Her experience was over-dramatized by a section of the US media to the point of turning it into blatant government propaganda.

   

"It no longer matters in America whether something is true or false. The population has been conditioned to accept anything: sentimental stories, lies, atomic bomb threats," said John MacArthur, the publisher of Harper's magazine.

   

Lynch was in a 507th Maintenance Company convoy on 23 March when her company was ambushed near the city of Nassiriya. Eleven soldiers died and nine were wounded in a 90-minute firefight.

 

Fierce fight

   

She became a national hero after media reports quoted unnamed US officials as saying she fought fiercely before being captured, firing on Iraqi forces despite sustaining multiple gunshot and stab wounds.

   

Later, it was discovered that Lynch was injured when her Humvee crashed into another vehicle in the convoy after it was hit by a rocket-propelled grenade.

   

Far from a scene of battlefield heroism, the convoy blundered into the ambush after getting lost and many of the unit's weapons malfunctioned during the battle.

 

The US war machine spun
a heroic yarn around Lynch

The US military also released video taken during an apparently daring rescue by US special forces who raided the Iraqi hospital where she was being treated. Iraqi doctors at the hospital said later the US rescuers had faced no resistance and the operation had been over-dramatized for television cameras.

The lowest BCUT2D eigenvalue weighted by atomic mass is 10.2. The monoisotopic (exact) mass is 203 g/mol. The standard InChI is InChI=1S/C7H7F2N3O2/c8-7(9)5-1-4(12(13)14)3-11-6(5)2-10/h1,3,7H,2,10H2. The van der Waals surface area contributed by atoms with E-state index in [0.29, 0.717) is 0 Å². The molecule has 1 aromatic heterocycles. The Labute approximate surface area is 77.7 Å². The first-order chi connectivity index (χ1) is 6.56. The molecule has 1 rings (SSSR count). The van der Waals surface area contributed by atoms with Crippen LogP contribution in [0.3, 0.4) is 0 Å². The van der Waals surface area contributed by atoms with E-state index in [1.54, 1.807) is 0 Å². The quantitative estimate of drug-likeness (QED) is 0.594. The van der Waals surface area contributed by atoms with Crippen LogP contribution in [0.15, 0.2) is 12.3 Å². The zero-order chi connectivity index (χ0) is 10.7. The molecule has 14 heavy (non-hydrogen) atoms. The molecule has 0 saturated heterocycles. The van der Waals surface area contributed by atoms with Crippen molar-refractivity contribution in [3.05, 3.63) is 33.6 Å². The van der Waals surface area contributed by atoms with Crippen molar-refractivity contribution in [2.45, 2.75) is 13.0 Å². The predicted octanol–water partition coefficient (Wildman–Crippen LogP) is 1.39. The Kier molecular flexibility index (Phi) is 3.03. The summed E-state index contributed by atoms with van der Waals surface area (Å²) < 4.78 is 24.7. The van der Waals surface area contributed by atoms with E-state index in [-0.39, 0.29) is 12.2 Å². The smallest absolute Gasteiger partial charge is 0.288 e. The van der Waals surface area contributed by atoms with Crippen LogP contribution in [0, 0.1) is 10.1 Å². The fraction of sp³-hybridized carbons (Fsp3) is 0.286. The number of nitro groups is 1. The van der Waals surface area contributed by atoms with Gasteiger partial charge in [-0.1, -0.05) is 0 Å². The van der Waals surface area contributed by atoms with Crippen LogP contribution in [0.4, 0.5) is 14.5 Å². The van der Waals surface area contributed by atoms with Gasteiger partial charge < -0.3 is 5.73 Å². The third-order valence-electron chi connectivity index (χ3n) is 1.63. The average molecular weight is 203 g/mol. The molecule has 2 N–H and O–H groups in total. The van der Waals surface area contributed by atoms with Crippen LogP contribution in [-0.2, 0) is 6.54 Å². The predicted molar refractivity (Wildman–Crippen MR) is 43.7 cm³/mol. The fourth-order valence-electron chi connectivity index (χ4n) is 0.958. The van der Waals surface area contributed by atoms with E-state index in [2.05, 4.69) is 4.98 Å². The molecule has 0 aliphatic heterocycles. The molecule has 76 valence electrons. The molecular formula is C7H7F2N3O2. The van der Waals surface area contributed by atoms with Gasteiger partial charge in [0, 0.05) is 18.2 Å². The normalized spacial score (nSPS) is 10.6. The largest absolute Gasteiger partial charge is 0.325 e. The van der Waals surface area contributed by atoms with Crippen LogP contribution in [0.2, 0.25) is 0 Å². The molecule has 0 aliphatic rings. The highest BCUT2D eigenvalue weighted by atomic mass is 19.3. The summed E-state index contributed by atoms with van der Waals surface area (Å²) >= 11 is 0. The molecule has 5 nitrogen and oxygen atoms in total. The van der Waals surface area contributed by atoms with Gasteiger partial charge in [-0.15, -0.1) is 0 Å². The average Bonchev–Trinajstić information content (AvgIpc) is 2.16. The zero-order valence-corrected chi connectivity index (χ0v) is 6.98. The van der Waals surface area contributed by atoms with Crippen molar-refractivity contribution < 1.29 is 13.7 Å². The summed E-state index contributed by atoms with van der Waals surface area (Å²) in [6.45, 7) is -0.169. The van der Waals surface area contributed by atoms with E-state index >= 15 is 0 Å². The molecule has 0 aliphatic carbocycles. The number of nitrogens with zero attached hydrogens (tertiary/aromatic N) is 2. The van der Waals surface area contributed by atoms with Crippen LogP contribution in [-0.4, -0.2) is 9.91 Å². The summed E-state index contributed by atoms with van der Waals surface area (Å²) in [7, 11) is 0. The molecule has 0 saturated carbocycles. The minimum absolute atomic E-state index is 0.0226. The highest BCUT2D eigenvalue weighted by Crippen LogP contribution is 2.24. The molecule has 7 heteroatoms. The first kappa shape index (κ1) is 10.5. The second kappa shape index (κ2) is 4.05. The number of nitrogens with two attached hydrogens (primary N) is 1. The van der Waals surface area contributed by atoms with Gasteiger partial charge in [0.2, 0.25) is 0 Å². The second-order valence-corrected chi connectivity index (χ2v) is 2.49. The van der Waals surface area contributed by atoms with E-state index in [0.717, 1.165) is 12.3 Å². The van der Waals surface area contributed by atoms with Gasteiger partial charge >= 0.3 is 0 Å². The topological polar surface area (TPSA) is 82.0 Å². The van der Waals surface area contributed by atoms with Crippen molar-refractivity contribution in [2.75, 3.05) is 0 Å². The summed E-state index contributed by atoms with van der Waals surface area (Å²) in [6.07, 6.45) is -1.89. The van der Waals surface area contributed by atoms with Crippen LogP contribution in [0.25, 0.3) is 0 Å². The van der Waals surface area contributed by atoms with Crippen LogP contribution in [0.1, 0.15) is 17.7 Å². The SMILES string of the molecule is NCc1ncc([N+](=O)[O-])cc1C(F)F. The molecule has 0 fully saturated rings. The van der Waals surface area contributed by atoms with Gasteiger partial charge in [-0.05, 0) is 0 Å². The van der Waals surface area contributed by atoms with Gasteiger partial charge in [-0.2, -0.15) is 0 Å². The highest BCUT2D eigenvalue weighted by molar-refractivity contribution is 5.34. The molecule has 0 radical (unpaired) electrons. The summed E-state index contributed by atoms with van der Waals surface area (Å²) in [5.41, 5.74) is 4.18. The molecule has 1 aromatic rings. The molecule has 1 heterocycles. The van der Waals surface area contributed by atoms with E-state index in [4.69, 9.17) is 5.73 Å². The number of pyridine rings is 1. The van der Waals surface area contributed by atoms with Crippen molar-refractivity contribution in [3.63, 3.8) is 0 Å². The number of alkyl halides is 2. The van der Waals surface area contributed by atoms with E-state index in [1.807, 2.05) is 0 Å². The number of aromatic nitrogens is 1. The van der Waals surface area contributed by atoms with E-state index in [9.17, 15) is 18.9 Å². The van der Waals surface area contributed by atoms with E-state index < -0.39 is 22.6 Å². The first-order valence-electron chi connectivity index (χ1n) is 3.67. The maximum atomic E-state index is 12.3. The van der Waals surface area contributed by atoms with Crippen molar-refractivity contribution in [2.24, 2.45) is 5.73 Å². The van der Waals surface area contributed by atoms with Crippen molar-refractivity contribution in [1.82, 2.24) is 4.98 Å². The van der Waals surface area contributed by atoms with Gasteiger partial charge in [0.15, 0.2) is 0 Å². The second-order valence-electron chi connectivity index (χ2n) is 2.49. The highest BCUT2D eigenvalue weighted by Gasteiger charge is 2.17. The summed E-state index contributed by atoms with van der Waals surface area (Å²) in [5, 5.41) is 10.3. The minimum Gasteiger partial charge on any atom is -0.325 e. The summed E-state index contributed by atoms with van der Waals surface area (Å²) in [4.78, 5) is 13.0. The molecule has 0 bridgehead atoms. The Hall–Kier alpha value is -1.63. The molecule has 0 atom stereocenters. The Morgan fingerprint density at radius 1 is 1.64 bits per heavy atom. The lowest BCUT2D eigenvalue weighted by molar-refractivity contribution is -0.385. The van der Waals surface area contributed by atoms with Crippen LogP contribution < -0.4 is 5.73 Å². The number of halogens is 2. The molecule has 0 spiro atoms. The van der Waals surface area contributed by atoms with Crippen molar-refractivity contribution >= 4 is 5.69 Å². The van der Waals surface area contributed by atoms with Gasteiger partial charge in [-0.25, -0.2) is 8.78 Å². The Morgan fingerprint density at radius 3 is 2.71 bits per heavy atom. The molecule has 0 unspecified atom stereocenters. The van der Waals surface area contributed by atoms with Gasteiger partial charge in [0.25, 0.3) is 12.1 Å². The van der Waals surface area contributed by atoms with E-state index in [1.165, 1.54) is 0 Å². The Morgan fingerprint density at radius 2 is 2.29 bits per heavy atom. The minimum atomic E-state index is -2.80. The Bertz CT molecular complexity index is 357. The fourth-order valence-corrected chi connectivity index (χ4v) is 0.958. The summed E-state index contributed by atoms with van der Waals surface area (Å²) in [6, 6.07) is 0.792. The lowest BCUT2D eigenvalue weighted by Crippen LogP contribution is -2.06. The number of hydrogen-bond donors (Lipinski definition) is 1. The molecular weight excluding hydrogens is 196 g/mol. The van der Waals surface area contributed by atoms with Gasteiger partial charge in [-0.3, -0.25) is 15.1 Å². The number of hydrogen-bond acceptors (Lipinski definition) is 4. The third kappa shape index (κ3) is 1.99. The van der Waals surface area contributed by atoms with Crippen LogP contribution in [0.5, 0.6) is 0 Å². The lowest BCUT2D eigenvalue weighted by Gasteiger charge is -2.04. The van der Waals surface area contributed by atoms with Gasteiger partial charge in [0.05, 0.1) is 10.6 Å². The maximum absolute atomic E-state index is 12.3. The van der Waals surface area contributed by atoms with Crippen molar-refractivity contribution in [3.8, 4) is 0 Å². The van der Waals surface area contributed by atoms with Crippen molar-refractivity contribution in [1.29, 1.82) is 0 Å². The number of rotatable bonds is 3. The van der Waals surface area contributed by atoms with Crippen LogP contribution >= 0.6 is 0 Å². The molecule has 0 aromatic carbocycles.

Lynch herself has been quoted as saying she can remember nothing of the ambush or the rescue.  A spokesman for US Central Command in Florida had no comment when asked about assertions that the heroism tale was government propaganda.

 

Motivations

   

The Washington Post, which was the first to report the sexed-up heroic version of Lynch's capture, came under sharp criticism from its own ombudsman, Michael Getler, for its handling of the story.

   

"Why did the information in that first story, which was wrong in its most compelling aspects, remain unchallenged for so long?" Getler asked.

   

"What were the motivations (and even the identities) of the leakers and sustainers of this myth, and why didn't reporters dig deeper into it more quickly? The story had an odour to it almost from the beginning," he said.

   

The Lynch story also exposed CBS News to criticism after the network offered Lynch a movie deal while trying to persuade her to give an interview about her experiences. On Sunday, CBS Chairman and Chief Executive, Leslie Moonves, acknowledged CBS News probably erred in offering the deal.